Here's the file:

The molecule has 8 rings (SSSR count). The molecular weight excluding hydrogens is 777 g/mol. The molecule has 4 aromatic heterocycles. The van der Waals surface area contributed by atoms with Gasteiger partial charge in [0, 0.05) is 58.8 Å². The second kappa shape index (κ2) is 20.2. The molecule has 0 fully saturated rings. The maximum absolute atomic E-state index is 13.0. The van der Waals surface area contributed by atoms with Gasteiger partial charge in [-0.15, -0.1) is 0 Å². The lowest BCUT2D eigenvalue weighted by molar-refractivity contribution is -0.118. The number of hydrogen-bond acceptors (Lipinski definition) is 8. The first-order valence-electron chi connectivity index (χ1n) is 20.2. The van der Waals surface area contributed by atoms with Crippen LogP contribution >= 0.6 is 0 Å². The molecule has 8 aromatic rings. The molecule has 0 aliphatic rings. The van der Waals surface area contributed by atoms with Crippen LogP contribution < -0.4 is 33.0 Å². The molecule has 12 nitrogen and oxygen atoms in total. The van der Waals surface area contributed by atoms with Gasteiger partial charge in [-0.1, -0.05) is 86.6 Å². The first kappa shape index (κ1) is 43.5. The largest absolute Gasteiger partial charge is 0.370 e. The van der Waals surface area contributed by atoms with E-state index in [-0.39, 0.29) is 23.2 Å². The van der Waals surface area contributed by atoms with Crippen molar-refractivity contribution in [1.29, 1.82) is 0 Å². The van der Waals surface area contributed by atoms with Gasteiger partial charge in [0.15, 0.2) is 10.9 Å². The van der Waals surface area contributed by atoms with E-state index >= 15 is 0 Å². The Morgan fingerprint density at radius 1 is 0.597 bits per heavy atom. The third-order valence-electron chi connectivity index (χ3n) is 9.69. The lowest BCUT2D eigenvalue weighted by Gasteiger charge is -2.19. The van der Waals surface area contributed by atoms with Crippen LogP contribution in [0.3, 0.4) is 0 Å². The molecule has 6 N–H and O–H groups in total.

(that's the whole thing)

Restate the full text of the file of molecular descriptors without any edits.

The molecule has 8 rings (SSSR count). The molecular weight excluding hydrogens is 777 g/mol. The molecule has 4 aromatic heterocycles. The van der Waals surface area contributed by atoms with Gasteiger partial charge in [0, 0.05) is 58.8 Å². The second kappa shape index (κ2) is 20.2. The molecule has 0 fully saturated rings. The maximum absolute atomic E-state index is 13.0. The van der Waals surface area contributed by atoms with Gasteiger partial charge in [-0.15, -0.1) is 0 Å². The lowest BCUT2D eigenvalue weighted by molar-refractivity contribution is -0.118. The number of hydrogen-bond acceptors (Lipinski definition) is 8. The first-order valence-electron chi connectivity index (χ1n) is 20.2. The van der Waals surface area contributed by atoms with Crippen LogP contribution >= 0.6 is 0 Å². The molecule has 8 aromatic rings. The molecule has 0 aliphatic rings. The van der Waals surface area contributed by atoms with Crippen LogP contribution < -0.4 is 33.0 Å². The molecule has 12 nitrogen and oxygen atoms in total. The van der Waals surface area contributed by atoms with Gasteiger partial charge in [-0.1, -0.05) is 86.6 Å². The first kappa shape index (κ1) is 43.5. The largest absolute Gasteiger partial charge is 0.370 e. The van der Waals surface area contributed by atoms with E-state index in [-0.39, 0.29) is 23.2 Å². The van der Waals surface area contributed by atoms with Crippen molar-refractivity contribution in [1.29, 1.82) is 0 Å². The van der Waals surface area contributed by atoms with Gasteiger partial charge in [0.15, 0.2) is 10.9 Å². The van der Waals surface area contributed by atoms with E-state index >= 15 is 0 Å². The Morgan fingerprint density at radius 1 is 0.597 bits per heavy atom. The third-order valence-electron chi connectivity index (χ3n) is 9.69. The lowest BCUT2D eigenvalue weighted by Gasteiger charge is -2.19. The van der Waals surface area contributed by atoms with Crippen LogP contribution in [0.3, 0.4) is 0 Å². The molecule has 6 N–H and O–H groups in total.